This New York Times story tells us that…
More than a quarter of the nation’s bridges are structurally deficient or functionally obsolete. Leaky pipes lose an estimated seven billion gallons of clean drinking water every day. And aging sewage systems send billions of gallons of untreated wastewater cascading into the nation’s waterways each year.
These are among the findings of a report to be released Wednesday by the American Society of Civil Engineers, which assigned an overall D grade to the nation’s infrastructure and estimated that it would take a $2.2 trillion investment from all levels of government over the next five years to bring it into a state of good repair.
The society had planned to release the report in March, but moved it up to try to influence the debate over the $825 billion economic stimulus bill being negotiated by the Obama administration and Congress. Advocates for greater investment in public works projects have expressed disappointment that less than a third of the current proposal — which could be approved by the House on Wednesday — would be spent on infrastructure, and an even smaller part of that would go toward traditional concrete-and-steel projects like roads and transit.
I think we owe a debt to the Society here for helping to shape this debate before it gets too lost in typical Repug obstruction and fawning over tax cuts; as Paul Krugman said, the Repugs will never sign off on the stimulus anyway. That’s it – we’re done here with that, OK?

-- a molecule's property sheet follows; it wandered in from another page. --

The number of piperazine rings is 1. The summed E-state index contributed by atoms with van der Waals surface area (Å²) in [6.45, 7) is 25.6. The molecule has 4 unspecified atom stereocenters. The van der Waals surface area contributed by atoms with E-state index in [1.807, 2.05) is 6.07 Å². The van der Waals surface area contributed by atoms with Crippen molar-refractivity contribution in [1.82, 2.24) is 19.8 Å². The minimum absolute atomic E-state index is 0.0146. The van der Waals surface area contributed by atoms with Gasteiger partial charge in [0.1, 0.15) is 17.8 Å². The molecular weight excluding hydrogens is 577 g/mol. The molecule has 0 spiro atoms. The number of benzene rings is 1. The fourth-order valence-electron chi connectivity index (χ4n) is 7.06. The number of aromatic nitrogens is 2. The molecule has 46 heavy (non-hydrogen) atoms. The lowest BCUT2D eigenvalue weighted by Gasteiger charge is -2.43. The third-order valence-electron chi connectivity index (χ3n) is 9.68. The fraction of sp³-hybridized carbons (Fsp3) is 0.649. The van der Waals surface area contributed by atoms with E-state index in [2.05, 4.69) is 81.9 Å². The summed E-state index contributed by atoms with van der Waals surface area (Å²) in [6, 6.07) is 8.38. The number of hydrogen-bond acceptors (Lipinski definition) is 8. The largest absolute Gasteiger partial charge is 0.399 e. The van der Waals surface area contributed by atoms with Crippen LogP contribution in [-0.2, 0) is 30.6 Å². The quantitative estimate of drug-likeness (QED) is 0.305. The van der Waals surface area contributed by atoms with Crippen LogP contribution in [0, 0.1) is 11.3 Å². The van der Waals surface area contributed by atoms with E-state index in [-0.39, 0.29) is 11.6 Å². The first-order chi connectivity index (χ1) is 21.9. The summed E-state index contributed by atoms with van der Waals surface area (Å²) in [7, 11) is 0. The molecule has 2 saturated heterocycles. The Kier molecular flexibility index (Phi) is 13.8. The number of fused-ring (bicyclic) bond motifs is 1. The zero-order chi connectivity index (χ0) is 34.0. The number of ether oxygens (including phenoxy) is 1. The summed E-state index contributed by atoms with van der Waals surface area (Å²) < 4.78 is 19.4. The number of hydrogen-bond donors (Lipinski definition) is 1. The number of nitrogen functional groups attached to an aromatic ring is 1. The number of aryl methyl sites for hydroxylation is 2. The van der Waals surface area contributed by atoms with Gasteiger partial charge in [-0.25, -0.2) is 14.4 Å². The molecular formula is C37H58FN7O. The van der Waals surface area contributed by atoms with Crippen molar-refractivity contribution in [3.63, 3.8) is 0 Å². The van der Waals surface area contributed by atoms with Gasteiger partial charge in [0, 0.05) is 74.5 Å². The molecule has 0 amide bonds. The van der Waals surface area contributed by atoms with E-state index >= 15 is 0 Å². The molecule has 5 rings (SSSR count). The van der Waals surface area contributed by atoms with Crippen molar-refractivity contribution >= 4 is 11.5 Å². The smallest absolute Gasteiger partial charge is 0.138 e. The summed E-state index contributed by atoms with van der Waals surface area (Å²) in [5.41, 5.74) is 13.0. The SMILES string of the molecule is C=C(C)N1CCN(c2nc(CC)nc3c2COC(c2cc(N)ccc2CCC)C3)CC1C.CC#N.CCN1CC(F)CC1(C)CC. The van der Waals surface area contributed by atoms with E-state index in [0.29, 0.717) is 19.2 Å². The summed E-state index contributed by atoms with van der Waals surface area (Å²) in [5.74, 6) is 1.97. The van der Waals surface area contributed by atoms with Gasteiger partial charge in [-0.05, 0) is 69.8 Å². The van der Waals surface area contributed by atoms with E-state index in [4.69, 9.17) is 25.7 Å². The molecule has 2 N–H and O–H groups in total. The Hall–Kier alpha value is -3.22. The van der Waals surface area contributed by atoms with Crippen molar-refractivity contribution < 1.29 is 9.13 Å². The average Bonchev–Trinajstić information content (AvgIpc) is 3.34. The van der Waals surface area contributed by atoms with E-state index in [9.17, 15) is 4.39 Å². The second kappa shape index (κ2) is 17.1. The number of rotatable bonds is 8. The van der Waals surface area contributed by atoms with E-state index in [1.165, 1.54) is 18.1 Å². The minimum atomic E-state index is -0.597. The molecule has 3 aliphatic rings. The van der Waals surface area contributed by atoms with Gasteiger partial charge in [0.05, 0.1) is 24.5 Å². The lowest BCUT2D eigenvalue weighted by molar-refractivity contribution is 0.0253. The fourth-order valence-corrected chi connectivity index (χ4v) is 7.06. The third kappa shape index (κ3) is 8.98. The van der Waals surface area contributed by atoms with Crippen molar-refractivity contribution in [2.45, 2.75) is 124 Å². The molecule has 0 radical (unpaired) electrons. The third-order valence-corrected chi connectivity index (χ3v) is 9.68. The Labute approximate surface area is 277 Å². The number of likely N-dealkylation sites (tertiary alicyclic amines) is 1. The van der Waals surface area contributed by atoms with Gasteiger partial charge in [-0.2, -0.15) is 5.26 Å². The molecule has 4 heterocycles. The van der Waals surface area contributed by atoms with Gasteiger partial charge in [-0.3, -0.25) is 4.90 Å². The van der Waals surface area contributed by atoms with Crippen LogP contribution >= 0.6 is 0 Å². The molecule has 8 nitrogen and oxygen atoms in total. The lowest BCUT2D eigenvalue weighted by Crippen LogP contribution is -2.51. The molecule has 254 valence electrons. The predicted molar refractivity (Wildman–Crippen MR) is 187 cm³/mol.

Update: See? So much for bipartisanship (h/t Atrios).
And as I noted here previously, Norway just announced its own stimulus bill with substantially more infrastructure spending than ours at this moment (and by the way, as noted here, those polled in this country “strongly back” infrastructure spending), and this tells us that Canada is prepared to spend $7 billion in that effort (this article tells us that “countries will spend approximately $30 trillion over the next two decades on new roads and similar projects and to fix existing infrastructure,” according to CIBC World Markets economist Benjamin Tal).
Want more proof that such spending is a good thing? I give you former White House Press Secretary Dana Perino, who tells us here that “it’s not really a stimulative way to get the economy going.”
I rest my case (and I have to admit that this is a welcome point of view from an unlikely quarter, if you will, though half a loaf may be better than none at the moment).